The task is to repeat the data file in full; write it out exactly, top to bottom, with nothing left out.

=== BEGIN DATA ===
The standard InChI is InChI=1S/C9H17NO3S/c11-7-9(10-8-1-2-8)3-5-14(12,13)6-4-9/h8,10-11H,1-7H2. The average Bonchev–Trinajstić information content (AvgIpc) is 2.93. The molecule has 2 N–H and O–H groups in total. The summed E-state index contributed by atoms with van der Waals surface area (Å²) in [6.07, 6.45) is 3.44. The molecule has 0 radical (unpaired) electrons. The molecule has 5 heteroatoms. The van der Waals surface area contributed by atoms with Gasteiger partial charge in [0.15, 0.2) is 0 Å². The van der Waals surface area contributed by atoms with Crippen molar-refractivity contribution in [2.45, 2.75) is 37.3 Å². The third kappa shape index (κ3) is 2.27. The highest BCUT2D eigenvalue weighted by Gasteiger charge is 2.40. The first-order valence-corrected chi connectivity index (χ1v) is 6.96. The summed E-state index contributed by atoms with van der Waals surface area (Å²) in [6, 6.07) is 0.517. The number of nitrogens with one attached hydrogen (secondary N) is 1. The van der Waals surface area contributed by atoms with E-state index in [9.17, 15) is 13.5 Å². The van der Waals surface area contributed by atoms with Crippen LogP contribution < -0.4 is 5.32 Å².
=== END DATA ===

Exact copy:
The standard InChI is InChI=1S/C9H17NO3S/c11-7-9(10-8-1-2-8)3-5-14(12,13)6-4-9/h8,10-11H,1-7H2. The average Bonchev–Trinajstić information content (AvgIpc) is 2.93. The molecule has 2 N–H and O–H groups in total. The summed E-state index contributed by atoms with van der Waals surface area (Å²) in [6.07, 6.45) is 3.44. The molecule has 0 radical (unpaired) electrons. The molecule has 5 heteroatoms. The van der Waals surface area contributed by atoms with Gasteiger partial charge in [0.15, 0.2) is 0 Å². The van der Waals surface area contributed by atoms with Crippen molar-refractivity contribution in [2.45, 2.75) is 37.3 Å². The third kappa shape index (κ3) is 2.27. The highest BCUT2D eigenvalue weighted by Gasteiger charge is 2.40. The first-order valence-corrected chi connectivity index (χ1v) is 6.96. The summed E-state index contributed by atoms with van der Waals surface area (Å²) in [6, 6.07) is 0.517. The number of nitrogens with one attached hydrogen (secondary N) is 1. The van der Waals surface area contributed by atoms with E-state index in [9.17, 15) is 13.5 Å². The van der Waals surface area contributed by atoms with Crippen LogP contribution < -0.4 is 5.32 Å².